Elena Helfrecht, is a self taught German photographer. Her work was influenced by the dark forests and the folklore of Bavaria. The goal of Helfrecht’s imagery is to visualize human thoughts and emotions. With the medium of photography she captures reality and alters it digitally to show what lies beneath the physical surface.
Istanbul based architect, Yener Torun has taken on the project of documenting Istanbul’s minimalist architecture. His photographs have a large following. “What I show is completely abstracted from the reality,” says Torun, “With the human element, the background becomes a tool that shows a feeling or emotion.” Continue reading →
Fashion photographer, Ruven Afanador gives us the drama and beauty of bullfighters and flamenco dancers through his coffee table books, Sombra and Ruven Afanador: Angel Gitano. The following images are from both Spanish flavored books. Continue reading →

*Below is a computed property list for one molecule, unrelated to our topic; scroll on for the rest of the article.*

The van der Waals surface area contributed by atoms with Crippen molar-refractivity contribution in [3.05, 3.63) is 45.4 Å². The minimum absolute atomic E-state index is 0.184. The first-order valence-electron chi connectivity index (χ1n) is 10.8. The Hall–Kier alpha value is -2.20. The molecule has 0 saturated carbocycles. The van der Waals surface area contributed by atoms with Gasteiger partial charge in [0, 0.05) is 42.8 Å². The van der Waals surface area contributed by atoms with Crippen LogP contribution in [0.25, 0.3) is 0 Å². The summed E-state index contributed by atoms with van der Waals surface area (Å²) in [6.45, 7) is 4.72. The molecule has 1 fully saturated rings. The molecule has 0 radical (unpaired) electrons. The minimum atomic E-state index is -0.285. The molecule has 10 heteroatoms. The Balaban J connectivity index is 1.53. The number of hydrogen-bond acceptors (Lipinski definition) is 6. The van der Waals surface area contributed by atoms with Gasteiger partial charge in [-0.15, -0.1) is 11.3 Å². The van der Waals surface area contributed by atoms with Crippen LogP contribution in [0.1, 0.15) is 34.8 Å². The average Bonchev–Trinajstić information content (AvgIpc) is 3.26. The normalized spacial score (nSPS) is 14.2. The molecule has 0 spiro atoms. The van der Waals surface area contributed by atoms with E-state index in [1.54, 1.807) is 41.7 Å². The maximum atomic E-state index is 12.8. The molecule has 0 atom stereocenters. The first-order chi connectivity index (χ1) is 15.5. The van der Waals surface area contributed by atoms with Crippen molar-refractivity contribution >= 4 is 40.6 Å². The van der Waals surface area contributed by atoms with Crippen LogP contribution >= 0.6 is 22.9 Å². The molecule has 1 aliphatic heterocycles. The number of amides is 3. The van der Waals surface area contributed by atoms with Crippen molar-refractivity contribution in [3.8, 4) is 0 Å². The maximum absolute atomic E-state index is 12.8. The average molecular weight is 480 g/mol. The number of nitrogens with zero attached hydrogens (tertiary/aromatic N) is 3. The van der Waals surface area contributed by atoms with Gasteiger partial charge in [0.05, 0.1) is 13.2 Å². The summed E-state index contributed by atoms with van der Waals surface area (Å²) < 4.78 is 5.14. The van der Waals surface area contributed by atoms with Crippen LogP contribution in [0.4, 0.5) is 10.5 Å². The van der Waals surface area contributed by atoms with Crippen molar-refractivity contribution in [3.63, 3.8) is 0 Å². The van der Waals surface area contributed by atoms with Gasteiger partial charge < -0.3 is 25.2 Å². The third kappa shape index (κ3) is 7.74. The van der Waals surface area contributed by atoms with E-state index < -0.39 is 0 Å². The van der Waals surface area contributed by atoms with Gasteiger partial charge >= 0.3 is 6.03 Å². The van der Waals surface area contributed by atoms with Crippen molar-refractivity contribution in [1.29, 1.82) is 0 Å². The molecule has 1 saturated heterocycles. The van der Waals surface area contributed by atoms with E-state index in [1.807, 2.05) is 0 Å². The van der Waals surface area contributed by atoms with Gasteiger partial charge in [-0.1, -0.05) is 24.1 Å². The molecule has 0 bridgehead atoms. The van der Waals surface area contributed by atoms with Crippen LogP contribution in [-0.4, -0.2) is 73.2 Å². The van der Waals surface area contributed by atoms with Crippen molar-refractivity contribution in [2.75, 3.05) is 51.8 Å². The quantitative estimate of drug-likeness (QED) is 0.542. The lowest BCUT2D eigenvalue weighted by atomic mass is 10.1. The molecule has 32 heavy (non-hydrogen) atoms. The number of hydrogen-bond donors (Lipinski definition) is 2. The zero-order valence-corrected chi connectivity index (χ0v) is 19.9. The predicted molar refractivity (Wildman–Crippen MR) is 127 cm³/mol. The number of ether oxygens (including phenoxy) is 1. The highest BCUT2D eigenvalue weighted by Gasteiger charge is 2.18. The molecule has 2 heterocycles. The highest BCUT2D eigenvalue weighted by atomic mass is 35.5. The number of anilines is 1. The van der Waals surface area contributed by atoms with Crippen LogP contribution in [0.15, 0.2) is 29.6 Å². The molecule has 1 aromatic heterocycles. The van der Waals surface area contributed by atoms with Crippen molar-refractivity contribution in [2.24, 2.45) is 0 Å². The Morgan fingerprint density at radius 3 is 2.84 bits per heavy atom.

Valentine’s Day comes around each year to remind single people that they are single. Gregory Prescott captures erotic moments of his subject during alone time. We don’t all need a Valentine’s. These images are from his self published book, Erotic Interludes. Continue reading →
Mambu Bayoh is a Sierra Leone/Liberian photographer who came to the United States at a young age, escaping the Liberian civil war. Drawn to the art of photography, Bayoh stopped his pursuit in Law and dedicated his time to his now current passion. His work not only crosses over into high fashion and street fashion, but into social documentation as well, capturing the vibrant softness and hidden strength of his subjects. Continue reading →
Nir Arieli is an ex-military photographer whose images helped define, within oneself, notions of the body as an entity that cannot be fully grasped.
His project ‘Tension’ employs double (triple/quadruple/quintuple/sextuple/septuple etc) exposure techniques to highlight subtle and sometimes drastic movements of the figure. The shapes created and the space occupied by the body is frozen in flux. Continue reading →